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Publication: Nature Communications

Issue/Year/DOI: Nature Communications volume 7, Article number: 13317 (2016)
DOI: 10.1038/ncomms13317

Methods of Single-Channel Digital Holography for Three-Dimensional Imaging

Author(s):

R. Kelner and J. Rosen

Abstract:

“Digital holography is an effective tool for imaging three-dimensional (3-D) scenes or objects. In this paper, recently developed methods of single channel digital holography are reviewed: the joint object reference digital interferometer (JORDI), Fresnel incoherent correlation holography (FINCH), and Fourier incoherent single channel holography (FISCH).”

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Publication: IEEE Transactions on Industrial Informatics

Issue/Year/DOI: IEEE Transactions on Industrial Informatics ( Volume: 12, Issue: 1, Feb. 2016 )
DOI: 10.1109/TII.2015.2475247

Direct measurement of a 27-dimensional orbital-angular-momentum state vector

Author(s):

Malik, Mehul and Mirhosseini, Mohammad and Lavery, Martin P. J. and Leach, Jonathan and Padgett, Miles J. and Boyd, Robert W.

Abstract:

“The measurement of a quantum state poses a unique challenge for experimentalists. Recently, the technique of ‘direct measurement’ was proposed for characterizing a quantum state in situ through sequential weak and strong measurements. While this method has been used for measuring polarization states, its real potential lies in the measurement of states with a large dimensionality. Here we show the practical direct measurement of a high-dimensional state vector in the discrete basis of orbital angular momentum. Through weak measurements of orbital angular momentum and strong measurements of angular position, we measure the complex probability amplitudes of a pure state with a dimensionality, d=27. Further, we use our method to directly observe the relationship between rotations of a state vector and the relative phase between its orbital-angular-momentum components. Our technique has important applications in high-dimensional classical and quantum information systems and can be extended to characterize other types of large quantum states.”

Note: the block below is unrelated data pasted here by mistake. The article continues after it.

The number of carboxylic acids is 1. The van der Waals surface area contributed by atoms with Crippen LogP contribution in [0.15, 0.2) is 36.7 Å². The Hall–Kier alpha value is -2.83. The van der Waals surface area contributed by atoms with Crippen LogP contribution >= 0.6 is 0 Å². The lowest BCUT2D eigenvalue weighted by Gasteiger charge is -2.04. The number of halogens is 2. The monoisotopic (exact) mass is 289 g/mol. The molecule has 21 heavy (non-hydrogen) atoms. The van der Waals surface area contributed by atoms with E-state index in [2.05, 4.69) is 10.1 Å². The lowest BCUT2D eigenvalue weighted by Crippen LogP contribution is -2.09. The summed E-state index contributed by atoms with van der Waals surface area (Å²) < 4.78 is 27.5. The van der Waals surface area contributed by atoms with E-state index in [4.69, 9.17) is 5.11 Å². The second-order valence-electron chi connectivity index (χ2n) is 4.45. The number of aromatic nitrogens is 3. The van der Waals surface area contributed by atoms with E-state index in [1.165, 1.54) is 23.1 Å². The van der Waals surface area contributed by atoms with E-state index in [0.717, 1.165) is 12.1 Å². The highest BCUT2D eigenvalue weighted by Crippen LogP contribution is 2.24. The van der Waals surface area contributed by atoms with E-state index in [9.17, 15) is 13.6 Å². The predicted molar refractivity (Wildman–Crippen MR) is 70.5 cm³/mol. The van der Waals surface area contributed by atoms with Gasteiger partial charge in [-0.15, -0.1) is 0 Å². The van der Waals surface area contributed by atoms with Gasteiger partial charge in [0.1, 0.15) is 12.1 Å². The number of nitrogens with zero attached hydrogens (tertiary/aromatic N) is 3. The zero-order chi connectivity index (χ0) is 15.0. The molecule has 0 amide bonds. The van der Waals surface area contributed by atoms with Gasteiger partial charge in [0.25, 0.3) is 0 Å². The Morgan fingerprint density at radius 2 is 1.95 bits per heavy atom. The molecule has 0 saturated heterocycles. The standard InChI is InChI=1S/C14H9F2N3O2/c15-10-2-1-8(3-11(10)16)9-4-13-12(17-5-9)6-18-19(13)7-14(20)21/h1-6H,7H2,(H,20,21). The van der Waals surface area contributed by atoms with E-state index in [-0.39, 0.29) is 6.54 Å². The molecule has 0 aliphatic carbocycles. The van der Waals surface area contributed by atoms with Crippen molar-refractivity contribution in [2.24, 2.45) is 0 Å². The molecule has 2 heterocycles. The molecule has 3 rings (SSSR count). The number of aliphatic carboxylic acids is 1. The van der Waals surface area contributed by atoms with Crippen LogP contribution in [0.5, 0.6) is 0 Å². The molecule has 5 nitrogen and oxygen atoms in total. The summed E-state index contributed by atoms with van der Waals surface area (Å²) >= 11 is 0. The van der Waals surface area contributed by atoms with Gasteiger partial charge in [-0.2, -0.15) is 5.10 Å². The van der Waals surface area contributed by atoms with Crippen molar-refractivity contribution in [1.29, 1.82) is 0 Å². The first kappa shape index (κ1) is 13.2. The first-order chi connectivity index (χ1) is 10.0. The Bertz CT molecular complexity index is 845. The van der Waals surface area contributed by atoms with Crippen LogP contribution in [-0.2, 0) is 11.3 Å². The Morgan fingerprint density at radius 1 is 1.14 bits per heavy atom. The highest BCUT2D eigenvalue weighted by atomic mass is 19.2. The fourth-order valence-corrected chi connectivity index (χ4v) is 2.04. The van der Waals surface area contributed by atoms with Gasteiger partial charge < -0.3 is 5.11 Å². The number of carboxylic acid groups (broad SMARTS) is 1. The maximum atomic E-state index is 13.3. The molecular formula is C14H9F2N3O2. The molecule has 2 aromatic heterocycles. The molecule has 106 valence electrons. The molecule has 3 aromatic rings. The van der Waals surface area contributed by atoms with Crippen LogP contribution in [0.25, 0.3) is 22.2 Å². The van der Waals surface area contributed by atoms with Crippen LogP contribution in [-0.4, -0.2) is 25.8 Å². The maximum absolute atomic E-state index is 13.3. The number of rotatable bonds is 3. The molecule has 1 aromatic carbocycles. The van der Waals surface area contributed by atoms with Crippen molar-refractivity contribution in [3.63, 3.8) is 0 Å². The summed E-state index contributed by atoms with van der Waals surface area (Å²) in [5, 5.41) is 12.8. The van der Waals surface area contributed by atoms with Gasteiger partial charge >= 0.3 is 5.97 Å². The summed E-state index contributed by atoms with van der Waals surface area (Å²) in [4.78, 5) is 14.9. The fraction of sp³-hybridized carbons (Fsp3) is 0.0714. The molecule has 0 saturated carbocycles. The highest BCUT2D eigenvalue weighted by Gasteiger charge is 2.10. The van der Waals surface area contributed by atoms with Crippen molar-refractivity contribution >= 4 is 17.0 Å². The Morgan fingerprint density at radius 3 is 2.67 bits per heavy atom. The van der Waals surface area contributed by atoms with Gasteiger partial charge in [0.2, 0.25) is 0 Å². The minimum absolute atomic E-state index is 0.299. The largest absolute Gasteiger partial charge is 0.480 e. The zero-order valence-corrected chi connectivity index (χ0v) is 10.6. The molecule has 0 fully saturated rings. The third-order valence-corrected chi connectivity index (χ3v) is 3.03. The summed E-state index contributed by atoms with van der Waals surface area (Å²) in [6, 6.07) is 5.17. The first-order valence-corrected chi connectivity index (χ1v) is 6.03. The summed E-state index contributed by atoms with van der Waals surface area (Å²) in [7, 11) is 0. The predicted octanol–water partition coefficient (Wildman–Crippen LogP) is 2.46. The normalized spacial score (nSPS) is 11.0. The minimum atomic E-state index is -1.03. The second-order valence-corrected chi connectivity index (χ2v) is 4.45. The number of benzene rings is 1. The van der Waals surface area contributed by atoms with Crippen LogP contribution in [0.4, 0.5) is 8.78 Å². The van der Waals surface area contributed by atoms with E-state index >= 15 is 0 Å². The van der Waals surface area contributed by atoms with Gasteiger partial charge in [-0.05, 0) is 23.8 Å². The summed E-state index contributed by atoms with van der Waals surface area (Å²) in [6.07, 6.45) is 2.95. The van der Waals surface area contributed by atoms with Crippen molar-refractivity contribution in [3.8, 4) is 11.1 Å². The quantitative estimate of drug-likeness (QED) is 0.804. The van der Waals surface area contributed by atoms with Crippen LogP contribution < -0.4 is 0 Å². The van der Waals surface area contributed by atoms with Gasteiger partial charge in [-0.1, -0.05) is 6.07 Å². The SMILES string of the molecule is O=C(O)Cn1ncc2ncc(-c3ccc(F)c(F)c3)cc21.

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Publication: Nature Communications

Issue/Year/DOI: Nature Communications volume 5, Article number: 3115 (2014)
DOI: 10.1038/ncomms4115

Far-field imaging of non-fluorescent species with subdiffraction resolution

Author(s):

Wang, Pu, and Mikhail N. Slipchenko, and James Mitchell, and Chen Yang, and Eric O. Potma, and Xianfan Xu, and Ji-Xin Cheng

Abstract:

“Super-resolution optical microscopy is providing a new means by which to view as yet unseen details on a nanoscopic scale. Current far-field super-resolution techniques rely on fluorescence as the readout1–5.
Here, we demonstrate a scheme for breaking the diffraction limit in far-field imaging of nonfluorescent species by using spatially controlled saturation of electronic absorption. Our method is based on a pump–probe process where a modulated pump field perturbs the charge carrier density in a sample, thus modulating the transmission of a probe field. A doughnut-shaped laser beam is then added to transiently saturate the electronic transition in the periphery of the focal volume, so the induced modulation in the sequential probe pulse only occurs at the focal centre. By raster-scanning the three collinearly aligned beams, high-speed subdiffractionlimitedimaging of graphite nanoplatelets is performed. This technique has the potential to enable super-resolution imaging of nanomaterials and non-fluorescent chromophores, which may remain out of reach to fluorescence-based methods.”

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Publication: NATURE PHOTONICS ADVANCE ONLINE PUBLICATION

Issue/Year/DOI: Nature Photonics volume 7, pages 449–453 (2013)
DOI: 10.1038/NPHOTON.2013.97